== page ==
(Photo credit: Al-Ahed News)
Reports in Arabic media have revealed that the World Bank is preventing Lebanon from acquiring electricity by obstructing the agreement to import Egyptian gas into the country via Jordan and Syria.
The Lebanese Ministry of Energy has reportedly fulfilled all the necessary requirements, yet the World Bank has refused to approve the funding for the gas transfer and is waiting on the completion of a “political feasibility study,” Al-Akhbar reported.
The World Bank has not disclosed the purpose of this study nor its motives for undertaking it. When asked about the details of the study, bank officials responded: “We raised the question to the administration, and it has no comment.”
“We did what had to be done and as required. Technically, everything related to the infrastructure for the reception of electricity from Jordan and gas from Egypt is ready,” Energy Minister Walid Fayyad said.
“We took one million dollars from the Banque du Liban and spent it on maintaining the [gas] line in cooperation with the Egyptian company that will operate it in the future. It is now ready and compressed with nitrogen in preparation for its replacement with gas,” Fayyad said.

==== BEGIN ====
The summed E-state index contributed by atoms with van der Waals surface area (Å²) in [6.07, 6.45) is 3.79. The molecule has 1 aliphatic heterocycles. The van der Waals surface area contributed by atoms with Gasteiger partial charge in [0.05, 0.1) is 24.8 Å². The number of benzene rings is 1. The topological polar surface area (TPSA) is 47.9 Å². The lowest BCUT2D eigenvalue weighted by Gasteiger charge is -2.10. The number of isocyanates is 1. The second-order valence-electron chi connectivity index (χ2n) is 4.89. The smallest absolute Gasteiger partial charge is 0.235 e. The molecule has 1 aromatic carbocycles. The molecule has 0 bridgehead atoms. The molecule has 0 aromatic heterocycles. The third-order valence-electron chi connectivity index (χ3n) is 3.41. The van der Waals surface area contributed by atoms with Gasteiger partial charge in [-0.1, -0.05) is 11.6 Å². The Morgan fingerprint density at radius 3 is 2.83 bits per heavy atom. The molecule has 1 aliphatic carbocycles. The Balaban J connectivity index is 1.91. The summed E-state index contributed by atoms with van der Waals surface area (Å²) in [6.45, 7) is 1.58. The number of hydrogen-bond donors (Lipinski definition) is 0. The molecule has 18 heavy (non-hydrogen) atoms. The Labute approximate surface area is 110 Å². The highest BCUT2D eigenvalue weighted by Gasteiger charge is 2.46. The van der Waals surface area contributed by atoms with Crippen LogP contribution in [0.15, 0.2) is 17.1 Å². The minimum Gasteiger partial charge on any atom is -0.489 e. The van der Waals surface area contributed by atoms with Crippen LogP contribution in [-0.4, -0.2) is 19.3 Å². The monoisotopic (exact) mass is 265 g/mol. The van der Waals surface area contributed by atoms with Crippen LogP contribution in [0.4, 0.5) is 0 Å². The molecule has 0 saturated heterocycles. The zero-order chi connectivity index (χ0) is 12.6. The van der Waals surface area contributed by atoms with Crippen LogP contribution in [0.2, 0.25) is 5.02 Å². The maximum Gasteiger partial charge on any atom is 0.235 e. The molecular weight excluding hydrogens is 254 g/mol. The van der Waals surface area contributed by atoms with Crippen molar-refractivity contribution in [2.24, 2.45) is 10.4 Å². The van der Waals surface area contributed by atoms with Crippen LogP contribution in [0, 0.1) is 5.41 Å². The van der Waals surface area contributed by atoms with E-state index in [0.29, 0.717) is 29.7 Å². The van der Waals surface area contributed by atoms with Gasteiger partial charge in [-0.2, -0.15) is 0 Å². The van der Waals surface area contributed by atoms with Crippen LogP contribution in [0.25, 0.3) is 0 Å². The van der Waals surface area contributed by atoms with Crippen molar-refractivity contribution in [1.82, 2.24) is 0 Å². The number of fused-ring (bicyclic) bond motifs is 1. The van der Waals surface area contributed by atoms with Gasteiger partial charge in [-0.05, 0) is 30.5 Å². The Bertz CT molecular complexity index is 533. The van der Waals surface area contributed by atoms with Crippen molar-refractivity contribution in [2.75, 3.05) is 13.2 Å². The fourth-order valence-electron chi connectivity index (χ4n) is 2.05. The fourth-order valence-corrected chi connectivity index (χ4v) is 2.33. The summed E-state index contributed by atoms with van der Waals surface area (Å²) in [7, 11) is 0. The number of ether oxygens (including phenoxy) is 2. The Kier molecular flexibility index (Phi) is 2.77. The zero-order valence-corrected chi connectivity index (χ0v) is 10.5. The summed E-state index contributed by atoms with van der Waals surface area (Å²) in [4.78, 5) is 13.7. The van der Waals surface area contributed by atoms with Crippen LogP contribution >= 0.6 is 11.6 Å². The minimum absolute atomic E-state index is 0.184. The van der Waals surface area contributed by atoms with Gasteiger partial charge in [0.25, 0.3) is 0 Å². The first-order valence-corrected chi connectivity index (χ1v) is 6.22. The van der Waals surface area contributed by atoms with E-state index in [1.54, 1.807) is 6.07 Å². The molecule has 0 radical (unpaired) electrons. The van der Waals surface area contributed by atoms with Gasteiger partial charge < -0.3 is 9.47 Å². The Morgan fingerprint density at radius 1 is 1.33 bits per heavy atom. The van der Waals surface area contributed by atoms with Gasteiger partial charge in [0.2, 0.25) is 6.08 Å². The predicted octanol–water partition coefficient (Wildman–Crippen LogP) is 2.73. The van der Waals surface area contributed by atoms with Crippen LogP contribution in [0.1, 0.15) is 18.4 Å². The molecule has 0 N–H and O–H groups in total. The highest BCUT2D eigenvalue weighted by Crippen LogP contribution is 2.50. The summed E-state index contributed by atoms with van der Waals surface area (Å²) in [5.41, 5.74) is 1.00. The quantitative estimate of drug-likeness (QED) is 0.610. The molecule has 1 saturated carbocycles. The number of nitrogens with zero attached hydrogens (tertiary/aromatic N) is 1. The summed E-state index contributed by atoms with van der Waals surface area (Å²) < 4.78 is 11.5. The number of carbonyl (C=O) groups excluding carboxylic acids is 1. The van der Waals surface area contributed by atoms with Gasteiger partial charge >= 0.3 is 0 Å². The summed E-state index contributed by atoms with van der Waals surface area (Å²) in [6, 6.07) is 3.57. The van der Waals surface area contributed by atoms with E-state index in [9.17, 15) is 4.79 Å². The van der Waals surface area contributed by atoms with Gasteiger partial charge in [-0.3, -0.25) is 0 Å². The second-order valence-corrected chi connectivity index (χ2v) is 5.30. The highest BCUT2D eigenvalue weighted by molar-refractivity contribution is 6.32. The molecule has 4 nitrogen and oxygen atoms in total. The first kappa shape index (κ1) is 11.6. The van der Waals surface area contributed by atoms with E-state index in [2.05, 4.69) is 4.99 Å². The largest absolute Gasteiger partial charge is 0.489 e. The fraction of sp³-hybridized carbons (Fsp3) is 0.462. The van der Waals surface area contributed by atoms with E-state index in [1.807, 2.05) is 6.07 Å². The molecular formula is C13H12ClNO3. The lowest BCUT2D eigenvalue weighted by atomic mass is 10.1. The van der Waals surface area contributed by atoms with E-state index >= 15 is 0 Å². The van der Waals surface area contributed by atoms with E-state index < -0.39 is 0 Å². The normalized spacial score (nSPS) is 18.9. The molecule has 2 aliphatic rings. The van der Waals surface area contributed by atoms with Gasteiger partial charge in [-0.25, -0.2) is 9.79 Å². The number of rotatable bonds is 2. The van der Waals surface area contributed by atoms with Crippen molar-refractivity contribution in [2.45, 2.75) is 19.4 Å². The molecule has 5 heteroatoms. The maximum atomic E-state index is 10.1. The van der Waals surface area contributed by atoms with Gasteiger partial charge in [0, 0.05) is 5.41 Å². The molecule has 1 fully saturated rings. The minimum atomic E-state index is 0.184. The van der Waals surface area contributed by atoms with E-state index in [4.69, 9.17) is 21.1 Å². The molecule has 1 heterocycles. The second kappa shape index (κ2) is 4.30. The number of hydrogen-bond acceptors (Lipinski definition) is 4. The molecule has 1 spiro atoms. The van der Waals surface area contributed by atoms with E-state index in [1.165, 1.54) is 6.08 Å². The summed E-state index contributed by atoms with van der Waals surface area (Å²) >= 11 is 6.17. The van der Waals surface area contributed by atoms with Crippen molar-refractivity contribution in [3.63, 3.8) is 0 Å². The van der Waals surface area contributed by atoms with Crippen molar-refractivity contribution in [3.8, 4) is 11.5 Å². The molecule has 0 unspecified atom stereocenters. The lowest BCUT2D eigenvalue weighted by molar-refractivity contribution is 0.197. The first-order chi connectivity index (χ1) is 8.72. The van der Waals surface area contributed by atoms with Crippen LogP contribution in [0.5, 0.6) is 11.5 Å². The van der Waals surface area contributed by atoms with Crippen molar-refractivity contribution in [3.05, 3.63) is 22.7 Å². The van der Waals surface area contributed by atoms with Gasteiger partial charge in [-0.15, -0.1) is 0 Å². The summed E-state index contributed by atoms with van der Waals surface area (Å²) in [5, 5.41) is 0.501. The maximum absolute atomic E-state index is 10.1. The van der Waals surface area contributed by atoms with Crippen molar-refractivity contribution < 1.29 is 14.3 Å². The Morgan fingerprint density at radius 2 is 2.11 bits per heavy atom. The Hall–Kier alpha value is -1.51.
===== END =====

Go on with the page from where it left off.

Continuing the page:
Lebanon’s state power company, Électricité du Liban (EDL) has conducted a technical inspection of the Deir Ammar power station, which was shut down earlier this month due to lack of funding.
The inspection revealed that Syria is capable of providing more than twice the amount of gas to Lebanon that it needs, which is around nine million cubic meters of natural gas per day.
Fayyad expressed his shock on 21 April, when it was initially announced that the World Bank had refused to finance the transfer of Egyptian and Jordanian energy sources to Lebanon.
“I don’t know the meaning of the political feasibility they are talking about, which is the excuse behind this delay, and I’m in constant contact with the World Bank administration, US Ambassador Dorothy Shea, and French Ambassador Anne Grillo,” the energy minister stated at the time.
In addition to lack of funding, the project has another obstacle: the attainment of clearance from the US.
The transfer of Egyptian and Jordanian energy resources involves Syria as the intermediary, which requires sanction waivers that exempt this project from the Caesar Act sanctions placed on Syria by the US.
During a visit to Egypt on 14 April, Fayyad revealed that the US-sponsored plan to import gas from Egypt through Syria is still waiting for guarantees from Washington to exempt both Beirut and Cairo from the sanctions.